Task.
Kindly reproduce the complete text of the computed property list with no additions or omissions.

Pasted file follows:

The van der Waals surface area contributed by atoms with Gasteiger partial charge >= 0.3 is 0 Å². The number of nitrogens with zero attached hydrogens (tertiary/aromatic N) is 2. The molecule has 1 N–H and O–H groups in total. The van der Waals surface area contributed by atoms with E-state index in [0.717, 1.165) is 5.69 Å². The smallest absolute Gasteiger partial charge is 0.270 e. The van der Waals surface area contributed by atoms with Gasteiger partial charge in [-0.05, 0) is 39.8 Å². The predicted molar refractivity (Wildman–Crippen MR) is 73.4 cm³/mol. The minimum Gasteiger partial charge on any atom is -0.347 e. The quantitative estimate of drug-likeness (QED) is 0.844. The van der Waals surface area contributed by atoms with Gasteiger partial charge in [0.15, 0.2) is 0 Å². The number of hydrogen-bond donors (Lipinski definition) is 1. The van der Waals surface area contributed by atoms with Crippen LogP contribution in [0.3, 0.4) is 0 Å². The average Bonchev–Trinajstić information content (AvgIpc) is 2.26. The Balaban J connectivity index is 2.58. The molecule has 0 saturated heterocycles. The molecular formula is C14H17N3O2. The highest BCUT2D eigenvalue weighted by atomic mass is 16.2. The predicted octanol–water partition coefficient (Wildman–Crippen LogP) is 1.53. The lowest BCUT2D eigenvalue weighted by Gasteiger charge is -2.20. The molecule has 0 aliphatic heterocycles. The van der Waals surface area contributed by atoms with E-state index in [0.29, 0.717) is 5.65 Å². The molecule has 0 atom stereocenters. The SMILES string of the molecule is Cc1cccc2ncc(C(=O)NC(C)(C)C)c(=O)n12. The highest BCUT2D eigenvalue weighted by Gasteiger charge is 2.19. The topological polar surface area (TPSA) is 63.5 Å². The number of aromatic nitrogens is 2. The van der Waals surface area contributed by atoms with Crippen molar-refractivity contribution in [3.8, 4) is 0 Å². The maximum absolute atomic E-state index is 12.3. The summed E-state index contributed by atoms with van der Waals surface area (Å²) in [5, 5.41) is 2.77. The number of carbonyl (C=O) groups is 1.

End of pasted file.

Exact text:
The van der Waals surface area contributed by atoms with Gasteiger partial charge >= 0.3 is 0 Å². The number of nitrogens with zero attached hydrogens (tertiary/aromatic N) is 2. The molecule has 1 N–H and O–H groups in total. The van der Waals surface area contributed by atoms with E-state index in [0.717, 1.165) is 5.69 Å². The smallest absolute Gasteiger partial charge is 0.270 e. The van der Waals surface area contributed by atoms with Gasteiger partial charge in [-0.05, 0) is 39.8 Å². The predicted molar refractivity (Wildman–Crippen MR) is 73.4 cm³/mol. The minimum Gasteiger partial charge on any atom is -0.347 e. The quantitative estimate of drug-likeness (QED) is 0.844. The van der Waals surface area contributed by atoms with Gasteiger partial charge in [0.15, 0.2) is 0 Å². The number of hydrogen-bond donors (Lipinski definition) is 1. The van der Waals surface area contributed by atoms with Crippen LogP contribution in [0.3, 0.4) is 0 Å². The average Bonchev–Trinajstić information content (AvgIpc) is 2.26. The Balaban J connectivity index is 2.58. The molecule has 0 saturated heterocycles. The molecular formula is C14H17N3O2. The highest BCUT2D eigenvalue weighted by atomic mass is 16.2. The predicted octanol–water partition coefficient (Wildman–Crippen LogP) is 1.53. The lowest BCUT2D eigenvalue weighted by Gasteiger charge is -2.20. The molecule has 0 aliphatic heterocycles. The van der Waals surface area contributed by atoms with E-state index in [0.29, 0.717) is 5.65 Å². The molecule has 0 atom stereocenters. The SMILES string of the molecule is Cc1cccc2ncc(C(=O)NC(C)(C)C)c(=O)n12. The highest BCUT2D eigenvalue weighted by Gasteiger charge is 2.19. The topological polar surface area (TPSA) is 63.5 Å². The number of aromatic nitrogens is 2. The van der Waals surface area contributed by atoms with Crippen molar-refractivity contribution in [3.8, 4) is 0 Å². The maximum absolute atomic E-state index is 12.3. The summed E-state index contributed by atoms with van der Waals surface area (Å²) in [5, 5.41) is 2.77. The number of carbonyl (C=O) groups is 1.